Yet nearly a decade later, as attorney general in 2015, Harris defended California’s death penalty law in court after a judge ruled it unconstitutional.

Even those issues on which she remained silent seem destined to cause problems for Harris.

During the 2016 election in California, Harris declined to take public positions on ballot measures to shorten criminal sentences and to legalize recreational marijuana – efforts reformers said would help disadvantaged communities.

Marcia Godwin, a professor of public administration at the University of La Verne, wrote about Harris in the book The Roads to Congress 2016. She said, once again, there’s a more complex picture to consider.

Harris stayed neutral on the initiatives “under the rationale that her office prepared the ballot descriptions,” as well as titles, and did not want to appear biased, Godwin said.

Other attorneys general, including Jerry Brown, have also followed the same policy, saying they’ve kept their opinions to themselves to avoid a court challenge. …

Crime lab scandal

A Crime lab scandal rocked Kamala Harris’s term as San Francisco district attorney reported the Washington Post.

Here is the essence.

SAN FRANCISCO — Kamala D. Harris was this city’s top prosecutor, running to become California’s elected attorney general, when a scandal stunned her office and threatened to upend her campaign.

One of Harris’s top deputies had emailed a colleague that a crime lab technician had become “increasingly UNDEPENDABLE for testimony.” Weeks later, the technician allegedly took home cocaine from the lab, possibly tainting evidence and raising concerns about hundreds of cases.

Harris, in an interview with The Washington Post, stressed that the crime lab was run by the police. But she took responsibility for the failings, including that she had not developed a written policy so that her office would notify defendants about problems with witnesses and evidence, as required by law.

“No excuses,” Harris said, sitting in a small, windowless office near the U.S. Capitol. “The buck stops with me.”

Following state guidelines, her office had pursued thousands of cases against drug offenders, an unpopular position among many in liberal San Francisco. Those cases depended on evidence examined by the city’s understaffed crime lab, whose technicians regularly testified in court when Harris’s prosecutors went to trial.

Deborah Madden was one of three lab workers. The city’s police department knew that Madden had been convicted for her role in a 2007 domestic altercation in which she threw a phone that injured another person. She was sentenced to 30 days in jail and three years of probation and prohibited from possessing alcohol or a firearm. She was temporarily suspended from working at a crime lab.

Separately, Sharon Woo, an assistant district attorney working for Harris, became concerned that Madden wasn’t showing up to testify in court. That led her to write the email to Harris’s chief deputy in November 2009 that said Madden was “UNDEPENDABLE.”

[Superior Court Judge Anne-Christine] Massullo said in her ruling that when Woo wrote the email, “individuals at the highest levels of the District Attorney’s Office knew that Madden was not a dependable witness.” The judge did not name the individuals.

Harris said in the interview that she was not told of the problem at the time by the police or her top assistants. Shown a copy of the correspondence during the interview, she said, “I never saw this email . . . and that was part of my frustration with the process. But I take full responsibility.” The email was not copied to Harris.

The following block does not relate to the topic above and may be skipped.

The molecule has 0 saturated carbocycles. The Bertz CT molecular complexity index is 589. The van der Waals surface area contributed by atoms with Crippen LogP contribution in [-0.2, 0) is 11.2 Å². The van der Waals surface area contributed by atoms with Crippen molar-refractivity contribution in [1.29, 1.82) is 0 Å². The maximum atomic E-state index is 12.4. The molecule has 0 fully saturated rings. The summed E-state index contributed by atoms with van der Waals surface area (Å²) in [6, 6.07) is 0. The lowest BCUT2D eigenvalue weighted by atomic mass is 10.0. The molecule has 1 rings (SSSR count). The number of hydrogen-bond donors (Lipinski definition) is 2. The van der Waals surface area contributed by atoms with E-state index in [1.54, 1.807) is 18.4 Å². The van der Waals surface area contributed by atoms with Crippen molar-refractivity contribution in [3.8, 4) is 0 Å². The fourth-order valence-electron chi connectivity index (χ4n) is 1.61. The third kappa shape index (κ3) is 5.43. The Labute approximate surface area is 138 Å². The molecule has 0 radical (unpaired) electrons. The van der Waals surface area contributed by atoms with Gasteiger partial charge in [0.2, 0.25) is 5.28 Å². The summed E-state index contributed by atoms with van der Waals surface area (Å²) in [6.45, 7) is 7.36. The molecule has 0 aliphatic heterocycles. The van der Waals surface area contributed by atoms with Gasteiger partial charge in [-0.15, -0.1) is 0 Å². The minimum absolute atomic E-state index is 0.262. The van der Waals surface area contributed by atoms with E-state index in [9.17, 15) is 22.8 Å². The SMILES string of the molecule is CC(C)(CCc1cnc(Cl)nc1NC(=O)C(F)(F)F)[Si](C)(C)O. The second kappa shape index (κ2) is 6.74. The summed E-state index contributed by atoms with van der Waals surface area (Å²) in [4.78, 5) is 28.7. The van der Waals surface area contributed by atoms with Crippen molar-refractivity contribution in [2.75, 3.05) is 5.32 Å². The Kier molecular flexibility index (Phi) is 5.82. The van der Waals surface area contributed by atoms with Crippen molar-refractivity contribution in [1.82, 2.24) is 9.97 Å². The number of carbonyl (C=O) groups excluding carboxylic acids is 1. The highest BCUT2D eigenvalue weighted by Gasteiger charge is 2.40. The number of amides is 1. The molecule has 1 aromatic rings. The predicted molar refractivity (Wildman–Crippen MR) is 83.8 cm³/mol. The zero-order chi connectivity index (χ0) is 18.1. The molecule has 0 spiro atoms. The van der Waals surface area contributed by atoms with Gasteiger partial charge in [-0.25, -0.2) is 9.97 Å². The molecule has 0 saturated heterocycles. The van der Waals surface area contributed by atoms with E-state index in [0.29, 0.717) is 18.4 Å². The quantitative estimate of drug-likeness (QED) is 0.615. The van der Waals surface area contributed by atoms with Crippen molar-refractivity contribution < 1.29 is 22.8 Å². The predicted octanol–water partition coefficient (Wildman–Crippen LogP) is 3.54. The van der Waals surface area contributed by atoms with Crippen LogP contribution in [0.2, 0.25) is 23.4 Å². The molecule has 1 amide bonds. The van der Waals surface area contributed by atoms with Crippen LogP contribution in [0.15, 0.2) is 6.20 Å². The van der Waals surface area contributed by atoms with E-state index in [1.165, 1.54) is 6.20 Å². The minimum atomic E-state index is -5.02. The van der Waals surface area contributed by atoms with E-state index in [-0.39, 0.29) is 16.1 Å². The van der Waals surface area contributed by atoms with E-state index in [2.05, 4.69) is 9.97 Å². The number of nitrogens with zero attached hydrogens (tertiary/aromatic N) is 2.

Woo said in an interview that she did not discuss her concerns with Harris but sent her email to Harris’s top assistant at the time, Russell Giuntini. He did not return a call seeking comment.

Finally, in March 2010, the police publicly announced that there might be problems with evidence from the crime lab. Harris said it was not until that time that she was told of the problems.

Some of Harris’s aides raised the possibility that only those cases with a proven taint should be dismissed, not all of those that might have been affected. “And I said, ‘No, we have to deal with the fact this now called into question the integrity of the system,’ ” Harris said. “There has to be consequences paid for that."

… With the local criminal-justice system at risk of devolving into chaos, Harris took the extraordinary step of dismissing about 1,000 drug-related cases, including many in which convictions had been obtained and sentences were being served.

Scriber is of more than one mind on this scandal.

  • For one thing, Harris claimed she was not informed of the budding crisis in the police crime lab, and the email trail seems to confirm that.
  • But, the another thing is that you could make a strong case that Harris should have known: “The buck stops with her.” Superior Court Judge Massullo was “incredulous” that Harris did not know, and did not take steps sooner, to intstitute procedures that would alert defense attorneys to the taint that would bear on their clients.
  • Some of Harris’ aides wanted to deal with those cases with proven taint but Harris decided in favor of even those cases that might have been tainted and ended up dismissing about a thousand cases. That took guts.

Harris’ voting record in the U. S. Senate

I checked Harris’ record in the 538 database of Senate votes, Tracking Congress In The Age Of Trump, An updating tally of how often every member of the House and the Senate votes with or against the president.

Harris is, as of July 3rd, 2019, likely to vote with Trump on 16.2% of the votes in the Senate. That puts her at the 7th from the bottom. Only Sens. Markey, Booker, Sanders, Merkley, Warren, and Gillibrand (all Dems) are less likely to vote with Trump. Other contenders are more likely than Harris to vote with Trump, Bennet (26.3%) and Klobuchar (28.0%). For context, our two AZ Senators are far, far more likely to vote with Trump: Democrat Kyrsten Sinema (55.1%) and Republican Martha McSally (95.6%).

So, since being elected to the Senate in 2016, Harris has a reasonable voting record. And, I remind us all, she was a sharp questioner in the Senate hearings on the appointments of Brett Kavanaugh to the Supreme Court and William Barr as U. S. Attorney General.

Scriber’s scales

After all of this, my scales still tip toward Harris as the best bet for taking on Trump. Certainly she will be savaged by the Trump Cult (who used to be known as Republicans) and even in the primaries by other Democratic groups. But that will be true of any other candidate. Her prosecutorial style will serve her well on the debate state and on the campaign trail. And when called on, she has experiences to offer that are colored by emotional sincerity. I just don’t detect the the same degree of fierceness combined with empathy in the other contenders.